Second, originally, there were more names on the list of endorsements than what the final number was.
The letter containing the list of endorsements and the email that accompanied it were leaked to me several weeks before they were released to the public.
I was able to do some “damage control” and consequently some names that were originally on the letter as endorsing my opponent were subsequently removed.
However, two of the three sheriffs listed on the letter have never met with me. Let me make it clear that I had requested meetings before and after the letter was released.
I find it particularly disturbing that any top law enforcement officer, who has not only the means but the obligation to thoroughly investigate accusations, fails to do just that before rendering a decision. And that should bother the citizens of this district as well.
Lastly, this question hits the nail on the head when asking about the importance of political affiliations, experience, and ability when voters cast their ballot on Nov. 3.
I believe I answered this question earlier but let me be perfectly clear: There should never be politics in prosecution. Therefore, any political leanings or tendencies should not be considered. I adamantly disagree with anyone voting for me (or against me for that matter) simply because I have an R or a D after my name.
Those political affiliations should apply with political offices such as House, Senate, etc. as to better align the voters’ desires and wishes with their chosen representative. It doesn’t apply here.
I don’t know nor do I care what political affiliation, if any, a victim or defendant or police officer or judge may have because my job doesn’t involve anything political. To do so would be to dishonor and disgrace the office.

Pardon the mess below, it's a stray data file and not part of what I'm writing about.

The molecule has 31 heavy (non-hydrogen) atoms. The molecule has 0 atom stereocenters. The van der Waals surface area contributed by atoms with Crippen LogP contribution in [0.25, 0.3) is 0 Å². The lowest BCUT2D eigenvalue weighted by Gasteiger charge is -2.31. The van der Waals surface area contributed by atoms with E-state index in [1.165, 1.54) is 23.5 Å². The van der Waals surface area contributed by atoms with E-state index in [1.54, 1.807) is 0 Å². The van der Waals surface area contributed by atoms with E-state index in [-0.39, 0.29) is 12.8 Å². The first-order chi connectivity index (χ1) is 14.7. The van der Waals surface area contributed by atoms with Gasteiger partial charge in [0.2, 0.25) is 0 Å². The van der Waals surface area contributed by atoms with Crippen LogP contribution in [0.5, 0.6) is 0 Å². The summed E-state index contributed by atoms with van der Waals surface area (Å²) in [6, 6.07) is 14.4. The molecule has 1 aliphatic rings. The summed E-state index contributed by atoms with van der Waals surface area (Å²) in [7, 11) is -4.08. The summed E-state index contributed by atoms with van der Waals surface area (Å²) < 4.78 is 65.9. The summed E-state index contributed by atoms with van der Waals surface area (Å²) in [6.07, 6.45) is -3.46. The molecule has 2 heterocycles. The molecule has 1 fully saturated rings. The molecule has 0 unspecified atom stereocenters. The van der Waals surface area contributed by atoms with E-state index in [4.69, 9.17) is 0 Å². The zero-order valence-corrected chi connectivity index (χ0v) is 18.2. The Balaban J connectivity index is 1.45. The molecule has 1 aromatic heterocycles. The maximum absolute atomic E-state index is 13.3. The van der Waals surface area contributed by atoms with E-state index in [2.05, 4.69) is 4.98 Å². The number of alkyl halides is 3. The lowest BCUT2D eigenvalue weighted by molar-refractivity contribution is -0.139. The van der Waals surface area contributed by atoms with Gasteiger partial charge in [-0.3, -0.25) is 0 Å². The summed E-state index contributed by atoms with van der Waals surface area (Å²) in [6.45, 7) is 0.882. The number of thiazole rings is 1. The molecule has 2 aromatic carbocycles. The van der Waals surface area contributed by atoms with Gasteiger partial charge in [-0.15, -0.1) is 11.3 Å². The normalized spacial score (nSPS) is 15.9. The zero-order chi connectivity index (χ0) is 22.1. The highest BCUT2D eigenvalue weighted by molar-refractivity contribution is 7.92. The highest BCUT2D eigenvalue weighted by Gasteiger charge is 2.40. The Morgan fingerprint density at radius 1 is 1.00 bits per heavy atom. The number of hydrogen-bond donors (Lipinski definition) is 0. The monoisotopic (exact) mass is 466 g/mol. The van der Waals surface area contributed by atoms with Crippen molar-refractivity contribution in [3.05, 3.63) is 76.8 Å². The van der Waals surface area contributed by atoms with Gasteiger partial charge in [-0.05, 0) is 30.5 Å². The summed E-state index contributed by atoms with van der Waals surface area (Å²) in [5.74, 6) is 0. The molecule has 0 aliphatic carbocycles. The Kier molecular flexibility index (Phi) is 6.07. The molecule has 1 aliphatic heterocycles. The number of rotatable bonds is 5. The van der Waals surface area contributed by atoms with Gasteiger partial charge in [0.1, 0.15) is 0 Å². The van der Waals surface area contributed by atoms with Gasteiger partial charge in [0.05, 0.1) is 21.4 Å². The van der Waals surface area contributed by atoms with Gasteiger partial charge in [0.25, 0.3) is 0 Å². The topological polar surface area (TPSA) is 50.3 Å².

What does matter is experience and ability. I am the only candidate with actual experience in criminal law. I am the only candidate who was a police officer.
I am the only candidate who has personally conducted numerous trials at every level.
I am the only candidate who knows Title 18 and Title 42 like the back of my hand. Those qualities matter. That experience matters.
A vote for a candidate for the office of District Attorney simply because of a political affiliation would be a severe error in judgment and duty.
Q Why should voters choose you for the job?
A Well, I think I have addressed that question throughout this interview but let me sum it up for the voters.
I am the most educated and most experienced candidate for district attorney.
The United States Constitution is the supreme law of the land as is the Bill of Rights.
Everyone will be treated fairly and equally. I have zero tolerance for anything less.
Q Anything else you want voters to know?
A Website: stanleyforda.com
Facebook: Search under “Vote Stanley”
YouTube: Search under “Linda Stanley District Attorney”